Today Stephen Ross, The Folio Society’s commentary author, will be discussing their edition at the Faulkner session at the ALA (American Literature Association) 23rd Annual Conference in the Hyatt Regency 5 Embarcadero Center, San Francisco ,California. This edition is the first to realise my favorite American author’s vision for his greatest work. Two years ago, Folio member Leopold Green wrote to their Production Director Joe Whitlock Blundell with an unusual publishing proposal. Mr Green revealed that William Faulkner had longed to see The Sound and the Fury in an edition printed with coloured inks.Mr Green’s challenge immediately piqued Joe’s interest: ‘Not only has The Sound and the Fury never appeared in coloured inks before, but to the best of my knowledge, no book has ever been printed in this way, so the challenge was considerable – and irresistible!’ Printed in 14 different colours, this edition of The Sound and the Fury is a unique contribution to American Literature.
The Sound and The Fury is acknowledged as one of the masterpieces of 20th-century literature. It takes the modernist narrative devices of stream-of-consciousness, time-shifts and multiple changes of viewpoint to an unprecedented level of sophistication. Faulkner was well aware that readers would find it difficult, and employed italic and roman type to convey its ‘unbroken-surfaced confusion’, but when his agent attempted to standardise and simplify the system this prompted an angry objection from Faulkner. He quickly jotted down eight time-levels in Benjy’s section, ‘just a few I recall’, and wished that it could be ‘printed the way it ought to be with different color types’, but he concluded pessimistically, ‘I don’t reckon … it’ll ever be printed that way’.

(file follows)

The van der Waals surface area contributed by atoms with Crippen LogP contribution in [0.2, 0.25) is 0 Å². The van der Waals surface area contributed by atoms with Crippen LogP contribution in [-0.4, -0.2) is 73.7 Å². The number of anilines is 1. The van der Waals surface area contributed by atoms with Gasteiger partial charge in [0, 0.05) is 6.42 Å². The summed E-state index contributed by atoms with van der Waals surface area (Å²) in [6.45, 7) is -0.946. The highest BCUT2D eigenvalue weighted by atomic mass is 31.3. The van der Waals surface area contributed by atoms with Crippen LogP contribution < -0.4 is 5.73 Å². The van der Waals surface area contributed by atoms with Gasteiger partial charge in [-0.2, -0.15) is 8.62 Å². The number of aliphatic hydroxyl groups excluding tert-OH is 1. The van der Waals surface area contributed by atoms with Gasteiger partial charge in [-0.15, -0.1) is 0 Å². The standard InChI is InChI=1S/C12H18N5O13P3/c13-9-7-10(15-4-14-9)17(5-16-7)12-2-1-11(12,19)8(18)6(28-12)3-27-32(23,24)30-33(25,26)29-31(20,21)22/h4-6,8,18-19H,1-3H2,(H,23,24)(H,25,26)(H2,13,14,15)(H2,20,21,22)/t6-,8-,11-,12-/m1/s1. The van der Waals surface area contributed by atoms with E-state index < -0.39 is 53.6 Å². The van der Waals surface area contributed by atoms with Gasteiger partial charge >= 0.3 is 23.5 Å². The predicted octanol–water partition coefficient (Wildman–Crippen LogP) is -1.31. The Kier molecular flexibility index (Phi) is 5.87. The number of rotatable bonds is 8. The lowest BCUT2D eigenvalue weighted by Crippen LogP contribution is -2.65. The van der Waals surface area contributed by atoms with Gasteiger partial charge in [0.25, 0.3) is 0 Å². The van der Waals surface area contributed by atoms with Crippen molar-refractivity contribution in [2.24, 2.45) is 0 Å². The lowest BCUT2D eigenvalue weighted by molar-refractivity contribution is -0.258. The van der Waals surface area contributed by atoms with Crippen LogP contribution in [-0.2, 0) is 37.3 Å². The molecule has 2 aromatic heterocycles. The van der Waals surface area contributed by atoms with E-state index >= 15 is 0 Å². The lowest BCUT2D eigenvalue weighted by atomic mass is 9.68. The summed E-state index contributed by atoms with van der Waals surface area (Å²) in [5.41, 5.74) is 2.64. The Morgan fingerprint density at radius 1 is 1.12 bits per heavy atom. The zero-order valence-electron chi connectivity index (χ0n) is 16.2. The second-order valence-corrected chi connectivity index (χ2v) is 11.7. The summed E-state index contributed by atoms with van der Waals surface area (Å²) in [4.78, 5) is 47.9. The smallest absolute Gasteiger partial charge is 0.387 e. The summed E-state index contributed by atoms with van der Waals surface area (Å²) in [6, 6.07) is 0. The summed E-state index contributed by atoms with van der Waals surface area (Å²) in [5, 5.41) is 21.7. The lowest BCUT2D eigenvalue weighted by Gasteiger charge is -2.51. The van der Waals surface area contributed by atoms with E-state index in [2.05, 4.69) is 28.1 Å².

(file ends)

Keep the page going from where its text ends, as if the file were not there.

The Folio Society determined that it could be printed that way, and drew on the expertise of two noted Faulkner scholars to work on fulfilling Faulkner’s idea. Stephen M. Ross and Noel Polk undertook the painstaking task of identifying each different time-level to be coloured, while keeping the original italic/roman shifts. We can never know if this is exactly what Faulkner would have envisaged, but the result justifies his belief that coloured inks would allow readers to follow the strands of the novel more easily, without compromising the ‘thought-transference’ for which he argued so passionately.